Music: Callin’ Old Souls

In July 2018, Magazine by William SteindlerLeave a Comment

Time is not limitless.

When I was young this scared me, itched in my bones. So I did what many teenage outcasts do and attempted to channel my anxiety through art. I chose poetry. It did not work. I am a lousy poet, but I kept at it because I sure as hell couldn’t draw. I read Ginsberg, Bukowski, and others. I tried to mimic their work in my own. I dropped out of high school at sixteen and moved to Washington State, where my first girlfriend attended University. Unemployed, I lived in the basement of a decaying punk rock house. I could not afford to share in the rent, so in lieu, I cleaned up after the perpetual tornadoes which left cigarette butts, stale booze and human hair– my god the hair! I scrounged for change in the deteriorating couches and lived off half-gallons of Carlo Rossi.

There was a guitar and I was bored. This is where my songwriting began.

“We were wild, horny and ornery as any healthy American youths should be.”– William Steindler

I moved back home to Carbondale, got a job and set my eyes on the love of my life, Kenna. I told my friends I would marry her someday though I knew it was a long shot. I didn’t feel like I stood a chance but I was persistent. Roses were not effective with this caliber of woman, so I purchased a four foot tall pinata from La Carniceria and snuck it into the passenger seat of her car while she was working. That turned her head, and after a while, I cast the same spell on her that she had on me long before. Music was not a priority at this point. I had written some songs in Washington but never thought much of them. But having won over Kenna, I wrote a song about her I called “Curtains Are On Fire,” and she still loves when I play it today. Other than that, contentment was derived from a steady paycheck and a savage night life with my Kenna. We were wild, horny and ornery as any healthy American youths should be. Life was grand and time was limitless.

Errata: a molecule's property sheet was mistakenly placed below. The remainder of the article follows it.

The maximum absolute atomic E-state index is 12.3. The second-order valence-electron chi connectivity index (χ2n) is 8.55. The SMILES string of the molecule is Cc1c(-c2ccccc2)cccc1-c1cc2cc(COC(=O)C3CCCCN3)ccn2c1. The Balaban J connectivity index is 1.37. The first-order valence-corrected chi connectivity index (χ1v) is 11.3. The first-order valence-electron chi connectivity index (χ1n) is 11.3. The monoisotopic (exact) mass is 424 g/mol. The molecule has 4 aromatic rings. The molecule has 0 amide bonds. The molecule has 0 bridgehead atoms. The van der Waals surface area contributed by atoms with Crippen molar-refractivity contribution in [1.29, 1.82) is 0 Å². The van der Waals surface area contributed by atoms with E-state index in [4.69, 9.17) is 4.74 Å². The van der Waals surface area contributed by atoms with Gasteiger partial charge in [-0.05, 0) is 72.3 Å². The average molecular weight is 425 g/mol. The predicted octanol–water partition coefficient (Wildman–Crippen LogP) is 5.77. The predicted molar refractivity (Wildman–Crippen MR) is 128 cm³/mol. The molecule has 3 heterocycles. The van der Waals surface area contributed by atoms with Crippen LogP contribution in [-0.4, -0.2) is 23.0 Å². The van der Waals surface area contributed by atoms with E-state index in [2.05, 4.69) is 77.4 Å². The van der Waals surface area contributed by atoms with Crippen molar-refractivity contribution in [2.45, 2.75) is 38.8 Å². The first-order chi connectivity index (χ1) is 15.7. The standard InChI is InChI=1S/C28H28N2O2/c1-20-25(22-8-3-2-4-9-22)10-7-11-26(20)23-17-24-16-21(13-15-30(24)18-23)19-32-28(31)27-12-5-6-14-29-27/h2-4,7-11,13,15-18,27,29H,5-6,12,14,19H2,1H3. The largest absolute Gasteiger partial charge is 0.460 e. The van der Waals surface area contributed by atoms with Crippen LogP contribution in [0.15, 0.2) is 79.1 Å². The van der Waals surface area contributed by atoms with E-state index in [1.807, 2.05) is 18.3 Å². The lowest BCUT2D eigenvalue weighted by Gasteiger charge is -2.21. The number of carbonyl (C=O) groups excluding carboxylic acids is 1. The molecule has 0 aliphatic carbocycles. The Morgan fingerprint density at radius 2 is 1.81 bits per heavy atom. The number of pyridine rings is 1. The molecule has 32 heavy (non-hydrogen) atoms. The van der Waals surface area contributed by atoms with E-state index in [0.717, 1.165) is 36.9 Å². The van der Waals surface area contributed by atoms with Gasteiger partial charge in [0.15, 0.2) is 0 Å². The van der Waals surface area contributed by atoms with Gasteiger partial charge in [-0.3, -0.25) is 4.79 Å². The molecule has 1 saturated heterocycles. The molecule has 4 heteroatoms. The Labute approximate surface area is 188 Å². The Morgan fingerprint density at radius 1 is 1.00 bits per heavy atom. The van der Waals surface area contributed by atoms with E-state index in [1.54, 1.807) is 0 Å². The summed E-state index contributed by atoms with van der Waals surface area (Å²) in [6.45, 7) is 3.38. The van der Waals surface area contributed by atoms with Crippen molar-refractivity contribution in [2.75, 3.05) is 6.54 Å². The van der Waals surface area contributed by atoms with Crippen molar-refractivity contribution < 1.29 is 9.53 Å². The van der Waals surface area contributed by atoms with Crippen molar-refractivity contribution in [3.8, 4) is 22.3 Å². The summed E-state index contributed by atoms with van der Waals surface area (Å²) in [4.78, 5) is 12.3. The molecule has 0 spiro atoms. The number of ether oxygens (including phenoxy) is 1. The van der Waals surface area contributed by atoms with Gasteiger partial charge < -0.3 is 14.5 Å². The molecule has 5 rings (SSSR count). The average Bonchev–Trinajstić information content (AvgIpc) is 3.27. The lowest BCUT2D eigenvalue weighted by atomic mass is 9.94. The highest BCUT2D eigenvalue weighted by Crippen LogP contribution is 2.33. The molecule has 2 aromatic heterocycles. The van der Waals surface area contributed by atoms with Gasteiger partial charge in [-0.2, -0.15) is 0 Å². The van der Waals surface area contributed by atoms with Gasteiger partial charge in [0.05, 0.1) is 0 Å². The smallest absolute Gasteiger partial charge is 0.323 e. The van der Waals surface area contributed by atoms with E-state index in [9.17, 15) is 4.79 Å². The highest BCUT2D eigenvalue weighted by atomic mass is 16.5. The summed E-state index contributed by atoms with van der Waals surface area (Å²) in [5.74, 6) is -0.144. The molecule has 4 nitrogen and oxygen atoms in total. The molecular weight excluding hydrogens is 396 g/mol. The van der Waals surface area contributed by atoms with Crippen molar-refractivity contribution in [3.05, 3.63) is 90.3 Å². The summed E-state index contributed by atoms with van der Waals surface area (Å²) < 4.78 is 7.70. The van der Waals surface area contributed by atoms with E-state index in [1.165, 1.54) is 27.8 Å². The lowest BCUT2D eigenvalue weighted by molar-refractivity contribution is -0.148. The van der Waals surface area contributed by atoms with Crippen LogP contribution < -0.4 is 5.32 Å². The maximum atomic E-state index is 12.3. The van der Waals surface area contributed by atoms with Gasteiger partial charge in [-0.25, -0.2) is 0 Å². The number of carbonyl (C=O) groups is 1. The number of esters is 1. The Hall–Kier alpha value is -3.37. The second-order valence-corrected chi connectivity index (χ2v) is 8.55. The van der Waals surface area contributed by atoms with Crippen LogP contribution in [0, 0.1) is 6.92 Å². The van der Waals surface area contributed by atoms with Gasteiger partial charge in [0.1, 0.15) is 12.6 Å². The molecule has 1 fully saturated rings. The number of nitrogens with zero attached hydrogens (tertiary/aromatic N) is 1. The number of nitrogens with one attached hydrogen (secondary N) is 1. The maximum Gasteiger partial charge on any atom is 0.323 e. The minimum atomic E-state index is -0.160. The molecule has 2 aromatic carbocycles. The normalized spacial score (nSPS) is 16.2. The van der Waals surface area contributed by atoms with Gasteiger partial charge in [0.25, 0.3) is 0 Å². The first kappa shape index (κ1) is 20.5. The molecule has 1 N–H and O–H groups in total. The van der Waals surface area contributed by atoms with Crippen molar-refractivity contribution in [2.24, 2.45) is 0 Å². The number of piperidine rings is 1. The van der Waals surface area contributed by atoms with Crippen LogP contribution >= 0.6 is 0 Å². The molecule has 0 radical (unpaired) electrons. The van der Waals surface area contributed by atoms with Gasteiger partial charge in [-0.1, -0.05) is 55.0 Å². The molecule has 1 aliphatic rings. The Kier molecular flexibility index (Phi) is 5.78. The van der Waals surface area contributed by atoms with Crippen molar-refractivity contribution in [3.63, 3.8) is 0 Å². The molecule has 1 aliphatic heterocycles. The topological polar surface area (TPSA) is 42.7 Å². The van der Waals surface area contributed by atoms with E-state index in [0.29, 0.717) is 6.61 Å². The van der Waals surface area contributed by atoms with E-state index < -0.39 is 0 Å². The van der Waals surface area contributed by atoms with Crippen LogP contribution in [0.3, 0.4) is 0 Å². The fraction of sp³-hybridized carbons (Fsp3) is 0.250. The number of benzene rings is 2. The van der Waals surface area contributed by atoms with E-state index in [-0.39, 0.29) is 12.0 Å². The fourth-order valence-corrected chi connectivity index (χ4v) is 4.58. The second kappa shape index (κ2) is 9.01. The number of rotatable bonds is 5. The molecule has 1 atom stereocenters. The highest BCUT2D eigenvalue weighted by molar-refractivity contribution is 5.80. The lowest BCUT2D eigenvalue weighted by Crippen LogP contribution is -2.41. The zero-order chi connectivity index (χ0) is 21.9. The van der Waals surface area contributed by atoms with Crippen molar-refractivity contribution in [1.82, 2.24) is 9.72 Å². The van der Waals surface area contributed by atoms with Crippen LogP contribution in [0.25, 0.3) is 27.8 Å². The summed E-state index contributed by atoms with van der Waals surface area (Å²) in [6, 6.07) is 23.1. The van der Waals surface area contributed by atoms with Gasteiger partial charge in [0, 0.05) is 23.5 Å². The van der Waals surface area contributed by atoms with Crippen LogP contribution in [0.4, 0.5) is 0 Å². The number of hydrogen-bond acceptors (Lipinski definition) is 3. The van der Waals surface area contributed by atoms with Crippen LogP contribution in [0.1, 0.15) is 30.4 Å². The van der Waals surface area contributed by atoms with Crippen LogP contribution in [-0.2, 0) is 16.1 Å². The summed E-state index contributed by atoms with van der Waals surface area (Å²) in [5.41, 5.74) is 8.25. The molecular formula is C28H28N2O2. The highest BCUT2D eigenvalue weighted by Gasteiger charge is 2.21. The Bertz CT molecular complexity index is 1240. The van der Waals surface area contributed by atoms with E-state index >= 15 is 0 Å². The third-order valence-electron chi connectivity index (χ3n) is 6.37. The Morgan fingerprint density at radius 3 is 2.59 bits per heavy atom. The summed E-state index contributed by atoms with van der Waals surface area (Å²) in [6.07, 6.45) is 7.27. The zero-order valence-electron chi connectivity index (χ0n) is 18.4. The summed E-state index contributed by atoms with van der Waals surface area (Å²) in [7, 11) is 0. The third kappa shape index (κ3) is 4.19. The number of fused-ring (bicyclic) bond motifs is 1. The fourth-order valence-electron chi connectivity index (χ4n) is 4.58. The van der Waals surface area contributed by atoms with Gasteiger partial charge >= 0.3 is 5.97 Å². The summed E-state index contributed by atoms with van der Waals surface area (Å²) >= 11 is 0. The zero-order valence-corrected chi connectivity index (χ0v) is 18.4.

Then our universe was shook with the loss of my best friend. He had just moved out of our house a year before his passing. He travelled. He went to cockfights in Tijuana. His rested eyes opened mine. Initially my rage lead to breaking every stick of worthless furniture and burning it on the front lawn, but then I began to write. The words began to flow like they’d been dammed up in a mine and he lit the dynamite.

For the first time ever we felt the necessity to plan; to plan on living. We were determined to leave the grind and let the gears buckle. We traveled to New England, played open mics in Montpelier, busked the subways of New York City, and shuddered from the unfamiliar tune of gunshots which rattled our sleep in the deserts of New Mexico and the city of Memphis. I love Memphis. We played for tips and free beer in Luckenbach before the real bands showed up and kicked us out. Our abode was a 93 Ford Econoline and the road was our home. Time was limitless.

Despite our urge to never look back we got homesick for the rivers like gypsies and the mountains proud and tall. Plus we hadn’t been stoned in six months. We missed Sopris. We missed Carbondale. So Maurine, our van, carried us back, the needle on empty, our last dime spent. This special town has as much to offer our music as any Nashville bar or New York street corner. Not to say the road won’t call us again but for now, we’re just happy to busk in Aspen, play at Batch once a month, and tend our garden up the Crystal. Time is limited and I’m cool with that.